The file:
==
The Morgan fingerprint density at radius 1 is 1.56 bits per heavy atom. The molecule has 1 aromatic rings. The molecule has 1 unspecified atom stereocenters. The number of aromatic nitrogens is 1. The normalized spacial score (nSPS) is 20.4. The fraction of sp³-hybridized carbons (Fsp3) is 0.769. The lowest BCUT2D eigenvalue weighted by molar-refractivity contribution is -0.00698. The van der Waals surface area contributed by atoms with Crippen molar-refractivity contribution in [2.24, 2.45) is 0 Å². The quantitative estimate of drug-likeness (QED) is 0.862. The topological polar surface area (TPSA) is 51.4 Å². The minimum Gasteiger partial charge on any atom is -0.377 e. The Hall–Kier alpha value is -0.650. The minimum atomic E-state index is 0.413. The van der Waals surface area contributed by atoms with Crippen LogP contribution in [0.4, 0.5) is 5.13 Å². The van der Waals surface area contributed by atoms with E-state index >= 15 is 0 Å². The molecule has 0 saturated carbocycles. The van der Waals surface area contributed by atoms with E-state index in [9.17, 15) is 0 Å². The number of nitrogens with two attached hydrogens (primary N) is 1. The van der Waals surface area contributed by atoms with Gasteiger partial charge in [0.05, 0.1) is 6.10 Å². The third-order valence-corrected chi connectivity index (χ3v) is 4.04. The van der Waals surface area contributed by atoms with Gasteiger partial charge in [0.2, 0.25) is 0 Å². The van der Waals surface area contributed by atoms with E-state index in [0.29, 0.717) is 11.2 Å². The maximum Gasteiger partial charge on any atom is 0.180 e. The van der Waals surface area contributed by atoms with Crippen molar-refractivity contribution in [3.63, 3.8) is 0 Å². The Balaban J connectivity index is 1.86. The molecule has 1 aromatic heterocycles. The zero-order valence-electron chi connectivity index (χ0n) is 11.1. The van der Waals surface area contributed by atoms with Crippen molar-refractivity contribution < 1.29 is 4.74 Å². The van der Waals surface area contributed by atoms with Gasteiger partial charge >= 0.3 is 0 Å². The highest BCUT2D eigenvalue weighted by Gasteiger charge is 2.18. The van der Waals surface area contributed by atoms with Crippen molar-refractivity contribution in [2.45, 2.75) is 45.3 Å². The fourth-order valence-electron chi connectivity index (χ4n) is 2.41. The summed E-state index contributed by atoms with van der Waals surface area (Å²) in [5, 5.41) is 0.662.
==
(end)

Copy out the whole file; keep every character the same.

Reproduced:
The Morgan fingerprint density at radius 1 is 1.56 bits per heavy atom. The molecule has 1 aromatic rings. The molecule has 1 unspecified atom stereocenters. The number of aromatic nitrogens is 1. The normalized spacial score (nSPS) is 20.4. The fraction of sp³-hybridized carbons (Fsp3) is 0.769. The lowest BCUT2D eigenvalue weighted by molar-refractivity contribution is -0.00698. The van der Waals surface area contributed by atoms with Crippen molar-refractivity contribution in [2.24, 2.45) is 0 Å². The quantitative estimate of drug-likeness (QED) is 0.862. The topological polar surface area (TPSA) is 51.4 Å². The minimum Gasteiger partial charge on any atom is -0.377 e. The Hall–Kier alpha value is -0.650. The minimum atomic E-state index is 0.413. The van der Waals surface area contributed by atoms with Crippen LogP contribution in [0.4, 0.5) is 5.13 Å². The van der Waals surface area contributed by atoms with E-state index >= 15 is 0 Å². The molecule has 0 saturated carbocycles. The van der Waals surface area contributed by atoms with E-state index in [9.17, 15) is 0 Å². The number of nitrogens with two attached hydrogens (primary N) is 1. The van der Waals surface area contributed by atoms with Gasteiger partial charge in [0.05, 0.1) is 6.10 Å². The third-order valence-corrected chi connectivity index (χ3v) is 4.04. The van der Waals surface area contributed by atoms with Gasteiger partial charge in [0.2, 0.25) is 0 Å². The van der Waals surface area contributed by atoms with E-state index in [0.29, 0.717) is 11.2 Å². The maximum Gasteiger partial charge on any atom is 0.180 e. The van der Waals surface area contributed by atoms with Crippen molar-refractivity contribution in [3.63, 3.8) is 0 Å². The Balaban J connectivity index is 1.86. The molecule has 1 aromatic heterocycles. The zero-order valence-electron chi connectivity index (χ0n) is 11.1. The van der Waals surface area contributed by atoms with Crippen molar-refractivity contribution < 1.29 is 4.74 Å². The van der Waals surface area contributed by atoms with Gasteiger partial charge >= 0.3 is 0 Å². The highest BCUT2D eigenvalue weighted by Gasteiger charge is 2.18. The van der Waals surface area contributed by atoms with Crippen molar-refractivity contribution in [2.45, 2.75) is 45.3 Å². The fourth-order valence-electron chi connectivity index (χ4n) is 2.41. The summed E-state index contributed by atoms with van der Waals surface area (Å²) in [5, 5.41) is 0.662.